Studio Daily: Boris Continuum Complete 6 AE
27 January 2010
by Marc Franklin, January 27, 2010
The latest suite of filters for After Effects adds stabilization, cartoon effects and a handy pixel fixer to the mix.
When I reviewed Boris Continuum Complete (BCC) 5 two years ago, I was impressed with its wide range of effects that could be run directly from within Adobe Premiere Pro, without having to go into After Effects. BCC 6 AE adds some significant new effects, as well as new ways to purchase the suite.
The new effects in version 6 include a broad set of text and image-styling filters, including Extruded Text, Type-On Text, Extruded Spline, Layer Deformer, Extruded EPS, DV Fixer, Smooth Tone, Cartoon Look, Charcoal Sketch, Pencil Sketch, Water Color, Pixel Fixer, Lightning, Tile Mosaic, and Swish Pan.
The first new filter I tried out was the “pixel fixer,” a handy tool that aims to fix every camera owner’s nightmare, dead pixels. The filter works by letting you identify up to 20 dead pixels before blurring them out. When I first saw it demonstrated at NAB, they showed it in a short dark scene with little background detail. When I discovered a large cluster of dead pixels in footage I shot on my Panasonic AG-DVC200, I tried to fix the whole 90-minute DV file at once. Maybe that was too ambitious. The result ended up looking like a blurry spot on the lens. Those with shorter clips to fix may have better luck, but I won’t be using this one too often.
Next I tried the new optical image stabilizer. I’ve tried a number of stabilizer programs over the years and this one in BCC 6 is the best I’ve seen. I tried it on some HD home video and was amazed at not only how well it stabilized the video but also the quality of the output of the final product. The other stabilization software I tried was passable, at best. The results I saw here were great and didn’t end up looking blocky, either. I’ll never ask myself again, “should I leave this a little shaky or stabilize it and make it look blocky?” No blocks here.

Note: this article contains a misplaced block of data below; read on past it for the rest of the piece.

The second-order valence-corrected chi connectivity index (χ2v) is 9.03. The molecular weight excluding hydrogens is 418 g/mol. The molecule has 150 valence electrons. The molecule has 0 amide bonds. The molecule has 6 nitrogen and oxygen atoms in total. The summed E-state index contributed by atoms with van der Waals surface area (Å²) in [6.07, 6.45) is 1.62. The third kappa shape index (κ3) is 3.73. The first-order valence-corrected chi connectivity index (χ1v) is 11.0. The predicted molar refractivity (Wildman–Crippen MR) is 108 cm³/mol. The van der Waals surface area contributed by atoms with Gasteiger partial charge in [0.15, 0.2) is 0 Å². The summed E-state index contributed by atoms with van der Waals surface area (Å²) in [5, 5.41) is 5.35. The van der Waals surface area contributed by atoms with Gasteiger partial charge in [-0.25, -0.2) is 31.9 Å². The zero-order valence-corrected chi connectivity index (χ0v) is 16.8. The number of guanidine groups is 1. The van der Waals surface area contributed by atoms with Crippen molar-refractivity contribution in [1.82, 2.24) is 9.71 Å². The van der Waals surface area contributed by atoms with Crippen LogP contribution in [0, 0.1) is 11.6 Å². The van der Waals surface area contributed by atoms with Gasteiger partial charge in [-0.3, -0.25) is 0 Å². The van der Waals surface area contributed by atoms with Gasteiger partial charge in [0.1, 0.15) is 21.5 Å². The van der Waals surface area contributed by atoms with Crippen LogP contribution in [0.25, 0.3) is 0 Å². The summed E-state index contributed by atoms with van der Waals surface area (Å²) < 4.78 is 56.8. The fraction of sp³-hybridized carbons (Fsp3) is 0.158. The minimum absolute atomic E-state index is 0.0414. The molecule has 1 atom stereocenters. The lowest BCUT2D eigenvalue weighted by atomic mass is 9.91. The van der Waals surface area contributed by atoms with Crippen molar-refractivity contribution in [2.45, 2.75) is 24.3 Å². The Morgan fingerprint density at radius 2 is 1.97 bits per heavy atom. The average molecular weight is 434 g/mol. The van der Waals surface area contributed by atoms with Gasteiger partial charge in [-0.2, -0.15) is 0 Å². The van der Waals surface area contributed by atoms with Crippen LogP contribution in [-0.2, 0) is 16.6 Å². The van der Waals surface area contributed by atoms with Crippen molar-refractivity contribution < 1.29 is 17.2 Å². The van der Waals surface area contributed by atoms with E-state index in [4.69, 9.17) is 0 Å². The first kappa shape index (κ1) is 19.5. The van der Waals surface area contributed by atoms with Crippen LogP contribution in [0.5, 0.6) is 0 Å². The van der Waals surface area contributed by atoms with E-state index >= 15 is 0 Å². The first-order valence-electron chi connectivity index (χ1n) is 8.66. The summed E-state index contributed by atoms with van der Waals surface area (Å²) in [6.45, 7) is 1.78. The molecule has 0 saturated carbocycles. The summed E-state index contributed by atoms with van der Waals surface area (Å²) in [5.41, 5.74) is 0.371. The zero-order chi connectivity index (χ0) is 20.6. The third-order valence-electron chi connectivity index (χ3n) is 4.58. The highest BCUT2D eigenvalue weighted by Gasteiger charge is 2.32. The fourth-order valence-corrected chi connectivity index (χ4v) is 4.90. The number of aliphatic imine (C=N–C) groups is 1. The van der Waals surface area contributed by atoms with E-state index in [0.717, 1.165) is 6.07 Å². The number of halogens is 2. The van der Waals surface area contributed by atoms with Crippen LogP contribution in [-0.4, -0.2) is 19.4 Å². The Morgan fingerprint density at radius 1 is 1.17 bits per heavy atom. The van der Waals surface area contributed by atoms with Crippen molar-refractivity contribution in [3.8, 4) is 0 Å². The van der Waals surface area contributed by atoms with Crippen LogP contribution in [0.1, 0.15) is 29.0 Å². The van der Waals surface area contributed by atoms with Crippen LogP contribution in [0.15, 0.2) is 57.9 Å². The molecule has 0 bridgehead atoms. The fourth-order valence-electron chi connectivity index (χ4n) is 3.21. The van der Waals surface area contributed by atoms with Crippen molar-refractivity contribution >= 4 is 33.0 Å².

I’m familiar with Red Giant’s Toonit filters (I reviewed Digital Anarchy’s version for Premiere Pro and After Effects two years ago), which make video look like different types of animation. BCC 6 includes four filters of the same variety: Cartoon Look, Charcoal Sketch, Pencil Sketch and Watercolor. Want to make your video look like the Charles Schwab brokerage commercials? Just hit the effect preset called “Charles Schwab” and you’re halfway home. While my Matrox MXO2 LE gave me a real-time preview on an external monitor, you will need to do some rendering to see it in motion. Testing a 30-second clip, it would have taken my HP z800 with two quadcore 3.2 GHz Nahalem Xeon CPUs about 11 minutes to render. It takes a lot to slow down HP’s top-of-the-line workstation, but this filter, which uses hardware-accelerated rendering, did it. It did look cool though.
To my eye, Charcoal Sketch and Pencil Sketch look very similar, though Charcoal is softer and less detailed and Pencil is sharper and more detailed. Both filters turn an image into a black-and-white drawing. Each one, however, has many customization parameters, so you could end up with very different looking results after a few tweaks.
Watercolor will give your video a colored, blurred look. After my latest surgery (to fix my right hand after a car accident), I was on Percocet. Strong stuff: When I was on it, at times I felt like I was living inside the Watercolor filter. If you need to give the perspective of someone on drugs, this could be the filter. You can alter this filter’s settings in any number of ways to give your video a “far out” look.